Copyright Society's 'World IP Day' Lesson: Give Us Your Copyrights For Nothing

Copyright Society's 'World IP Day' Lesson: Give Us Your Copyrights For Nothing

Every year around April 26th, the World Intellectual Property Organization (WIPO) hosts a weird dog and pony show of copyright/patent/trademark maximalism that it calls World IP Day. In the past, we’ve pointed out that the events and festivities are disturbingly one-sided and frequently clueless. For example, two years ago, WIPO used Bob Marley’s famous line “Get Up, Stand Up” as the theme for World IP Day, ignoring the history of Jamaican music, in which the lack of copyright protections in the 50s and early 60s is basically what allowed Bob Marley to become a world phenomenon (and, later, the fact that Marley and Universal Music got tangled up in a fight over copyrights).

Anyway, the “theme” for this year’s World IP Day is “Innovation — Improving Lives,” which suggests a stronger focus on the patent side of the equation this year. WIPO has a list of suggested activities for World IP Day, including staging exhibitions, setting up a booth at the airport to talk about “IP and the role it plays” in your daily lives (really), or… hosting an “essay competition.” It would appear that the Copyright Society of the USA has decided to take this approach and has announced an essay competition. Oddly, this is not on the website of the Copyright Society of the USA, but only over email — and a recipient of that email has kindly forwarded it to me.

As you might imagine, the Copyright Society of the USA tends to be fairly supportive of ever expanding and ever expansive copyright law. It is also — apparently — supportive of the idea that it’s not so much the creator who deserves the benefits of copyright law, but rather the larger gatekeepers. Such as itself. After all, here are the “rules” for the Copyright Society of the USA’s essay contest promoting the wonders of copyright:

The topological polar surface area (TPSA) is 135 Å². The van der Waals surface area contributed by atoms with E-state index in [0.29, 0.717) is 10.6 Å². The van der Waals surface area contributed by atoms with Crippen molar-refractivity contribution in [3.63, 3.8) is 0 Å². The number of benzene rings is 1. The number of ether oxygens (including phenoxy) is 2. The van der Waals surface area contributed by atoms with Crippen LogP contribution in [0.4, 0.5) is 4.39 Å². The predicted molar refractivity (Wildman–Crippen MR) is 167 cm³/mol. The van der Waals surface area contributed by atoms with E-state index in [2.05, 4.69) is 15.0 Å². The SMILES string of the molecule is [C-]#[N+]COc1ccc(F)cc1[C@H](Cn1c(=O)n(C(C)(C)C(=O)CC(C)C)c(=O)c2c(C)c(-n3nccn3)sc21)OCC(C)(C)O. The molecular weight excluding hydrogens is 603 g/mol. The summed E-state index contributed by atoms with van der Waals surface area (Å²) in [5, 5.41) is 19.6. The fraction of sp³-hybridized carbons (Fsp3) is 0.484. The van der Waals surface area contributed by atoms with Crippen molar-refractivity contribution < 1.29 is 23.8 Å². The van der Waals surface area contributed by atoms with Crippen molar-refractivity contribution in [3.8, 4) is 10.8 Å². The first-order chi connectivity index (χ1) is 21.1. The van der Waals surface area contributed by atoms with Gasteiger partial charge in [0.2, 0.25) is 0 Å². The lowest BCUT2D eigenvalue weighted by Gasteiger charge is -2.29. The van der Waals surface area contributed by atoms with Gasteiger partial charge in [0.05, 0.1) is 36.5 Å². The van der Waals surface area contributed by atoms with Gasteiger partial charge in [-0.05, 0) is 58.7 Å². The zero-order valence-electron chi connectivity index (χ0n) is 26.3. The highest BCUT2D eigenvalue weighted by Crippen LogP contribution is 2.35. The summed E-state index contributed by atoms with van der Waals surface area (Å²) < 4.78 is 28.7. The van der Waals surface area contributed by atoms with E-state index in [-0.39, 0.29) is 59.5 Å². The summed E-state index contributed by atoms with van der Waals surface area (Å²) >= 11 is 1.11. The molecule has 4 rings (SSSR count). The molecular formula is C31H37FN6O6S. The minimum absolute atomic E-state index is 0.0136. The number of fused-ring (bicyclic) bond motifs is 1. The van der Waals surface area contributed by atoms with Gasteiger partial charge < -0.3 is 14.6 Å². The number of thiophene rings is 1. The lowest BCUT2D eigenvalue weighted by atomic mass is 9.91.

Pretty simple. If you can’t see that, the rules are:

  • Essays must be 700 words or less in English
  • Essays must be original and unpublished. Plagiarized entries will be rejected.
  • Essays must be written by one person. Co-authored essays are not accepted.
  • Copyright of the essays entered will be assigned to the organizer.

Yup. So celebrate copyright… by handing your copyrights over to the Copyright Society of the USA for free. Well, perhaps not for free, because (based on no clear criteria) the Copyright Society of the USA will pick three “winners” who will receive credits in $100, $50 and $25 denominations to be used at Postmates.com (an online delivery service). Very exciting. I guess, perhaps, that will teach the young folks this contest is likely targeted at a little something about copyright: which is expect to have a larger, more well-resourced organization demand to take control over your copyrights for a pittance (if anything). That’s quite a lesson for World IP Day.

Anyway, in the spirit of… “innovation,” we’ve decided that we might as well do our own World IP Day writing contest, but (again, in the spirit of “innovation”) let’s make it an “anti” contest. Part of the wonders of the internet is that you don’t need gatekeepers anymore — and you certainly don’t need them taking control over your copyrights. There are lots of platforms where you can post your own essays, perhaps on the theme of open innovation and how that helps innovation. Or on how intellectual property has been used to stifle and hold back innovation. If you choose to post it with a permissive and open license (or better yet, a public domain/CC0 dedication) and then let us know about it, and we may consider republishing it here to get it some more attention. Or not. You don’t need us. And you certainly don’t need the Copyright Society of the USA taking your copyright in your little propaganda piece about how copyright is awesome.

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Author: Mike Masnick

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